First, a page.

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This is the second in a series of biweekly Family Friday blogposts that will address the topic of becoming a foster or adoptive parent. This posting considers the choice between foster care or adoption as the best option for you and your family.

So, you have the prerequisites – the space, the financial means, and the unbiased love of children – necessary to be successful as a foster or adoptive parent. Now you have the first of several decisions before you which the agency of your choosing will inquire, and at some point will require – do we want to be foster or adoptive parents? You probably are unsure at this point and that is more than ok! As a matter of fact, it is fully expected. What’s important is that you have a degree of confidence in the choice you have made to open your heart and home to children in need. The following is but a glimpse of the distinctiveness of circumstances common in foster care and adoption placements.

The first and most definitive consideration is that foster care is temporary in duration and adoption is life-long. A typical foster care placement can be as brief as overnight or can stretch to days, weeks, months, and occasionally years. The ultimate goal for a family whose child has been placed in foster care is the reunification of the family. When all attempts to address concerns and reunite the family have failed, parental rights are terminated by the courts and the children become eligible for adoption while continuing in their present foster care setting. Conversely, adoption placements are permanent and life-long, carrying the same legal standing as birth children. In all ways, they are your children and you are their parents, with all the privileges and responsibilities such entails.

Birth-family interaction is a second distinctiveness between foster care and adoption. Children in foster care typically have regular, supervised visitation with the birth family. It serves a useful purpose in that it affords opportunities to insure birth family that their children are receiving adequate care. For the children, it offers an ongoing sense of connection with the birth family in the midst of emotional chaos. Inasmuch as the parental rights of children eligible for adoption have been terminated, birth-family interaction is highly restricted or non-existent. Occasionally, interaction with appropriate relatives may continue on a very limited basis when beneficial to the children. The key determinant in the interaction of adoptive children with birth family is that it is at the sole discretion of the adoptive parents. After all, you are now the parent!

A final distinctiveness between foster care and adoption is financial support. Consideration of this factor may seem callous, but it is a brutal reality that there are necessary expenses involved in raising children. For children in foster care, child-placing agencies should offer a daily stipend or allowance in addition to a Medicaid card (or state equivalent) to cover health care needs (as utilization of these Federal funds varies from state to state, ask your child-placing agency for details).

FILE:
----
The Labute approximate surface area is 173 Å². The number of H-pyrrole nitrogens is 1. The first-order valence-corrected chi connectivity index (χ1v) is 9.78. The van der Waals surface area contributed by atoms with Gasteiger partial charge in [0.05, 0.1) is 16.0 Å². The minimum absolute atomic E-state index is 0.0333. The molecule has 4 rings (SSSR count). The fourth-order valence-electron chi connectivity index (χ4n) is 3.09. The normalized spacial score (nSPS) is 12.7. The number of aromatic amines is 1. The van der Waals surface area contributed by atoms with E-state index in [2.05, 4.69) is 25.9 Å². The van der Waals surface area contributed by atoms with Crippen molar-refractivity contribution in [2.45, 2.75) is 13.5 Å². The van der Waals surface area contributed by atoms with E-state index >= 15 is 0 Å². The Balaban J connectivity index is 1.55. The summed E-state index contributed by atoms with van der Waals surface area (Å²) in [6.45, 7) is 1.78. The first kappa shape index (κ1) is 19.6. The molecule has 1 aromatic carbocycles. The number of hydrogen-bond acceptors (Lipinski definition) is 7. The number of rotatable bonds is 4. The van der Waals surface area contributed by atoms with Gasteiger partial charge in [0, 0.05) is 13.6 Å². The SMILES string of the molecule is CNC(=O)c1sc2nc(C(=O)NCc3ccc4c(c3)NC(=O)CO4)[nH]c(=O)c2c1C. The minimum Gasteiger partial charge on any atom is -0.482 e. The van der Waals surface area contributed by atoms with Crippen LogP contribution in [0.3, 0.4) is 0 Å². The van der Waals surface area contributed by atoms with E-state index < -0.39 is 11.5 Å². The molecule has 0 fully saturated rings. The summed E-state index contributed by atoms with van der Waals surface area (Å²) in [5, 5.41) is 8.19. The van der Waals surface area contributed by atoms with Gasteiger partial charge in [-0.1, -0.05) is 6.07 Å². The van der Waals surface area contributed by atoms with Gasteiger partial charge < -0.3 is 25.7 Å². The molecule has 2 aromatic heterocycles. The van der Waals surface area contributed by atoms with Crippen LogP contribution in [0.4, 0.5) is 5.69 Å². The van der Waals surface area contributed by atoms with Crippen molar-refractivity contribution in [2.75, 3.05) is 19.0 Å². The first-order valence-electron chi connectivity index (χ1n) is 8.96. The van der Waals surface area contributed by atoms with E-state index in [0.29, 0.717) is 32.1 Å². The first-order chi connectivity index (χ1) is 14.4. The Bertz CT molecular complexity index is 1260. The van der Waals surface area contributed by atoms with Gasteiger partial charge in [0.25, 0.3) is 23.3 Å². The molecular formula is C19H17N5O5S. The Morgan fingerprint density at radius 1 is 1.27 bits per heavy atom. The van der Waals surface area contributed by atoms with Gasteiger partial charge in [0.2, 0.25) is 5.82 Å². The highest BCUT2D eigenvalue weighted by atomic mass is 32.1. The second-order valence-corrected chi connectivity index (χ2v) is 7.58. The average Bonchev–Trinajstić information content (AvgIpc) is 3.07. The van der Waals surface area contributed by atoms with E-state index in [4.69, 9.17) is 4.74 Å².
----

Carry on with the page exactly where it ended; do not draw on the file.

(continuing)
Children whom you have adopted may or may not be eligible for any financial support or health insurance coverage. Typically, it is limited to children placed through state agencies for domestic adoptions and reserved for those children identified as having “special needs.” Again, the child-placing agency is your best source of definitive information. Keeping in mind that the child-placing agency considers your financial stability a critical issue, it is appropriate for you to consider the question as well before making your decision.

Assuming you are still undecided, there is one final option that has proven to work best for many families and may for yours as well. The option, available through many state child-placing agencies, is known as “foster-to-adopt.” Simply stated, you are licensed as both a foster parent and an adoptive parent. Children are initially placed in your home as a foster care placement. During their stay, you get to know the children in many ways unavailable to a prospective adoptive family. Some of the children may very likely be reunited with their birth families (remember, that is the goal of foster care, where possible). For those children for whom reunification is impossible and the termination of parental rights is inevitable, most states will allow you, as the foster care family, first consideration as their adoptive placement. It is an option that can be a win–win for you and the children as it eliminates yet another disruption in their lives and your family as well.

While all of these options are worthy of consideration, there is likely only one that will be the best for you and your family. The greatest choice you have made up to this point is to open your hearts and your home to children in need. For that, you should be commended. Many decisions lie ahead as you welcome these special children into your family as foster or adoptive parents. In spite of the challenges their presence in your family will represent, you will come to appreciate that their inclusion in your family has been a blessing to them and to you. May God’s richest blessings be yours as work through the process of reaching out to His children in need.

Have you made that call yet to ask for information about being a foster or adoptive parent? Call today the agency of your choice or the local office of Child Protective Services in your community.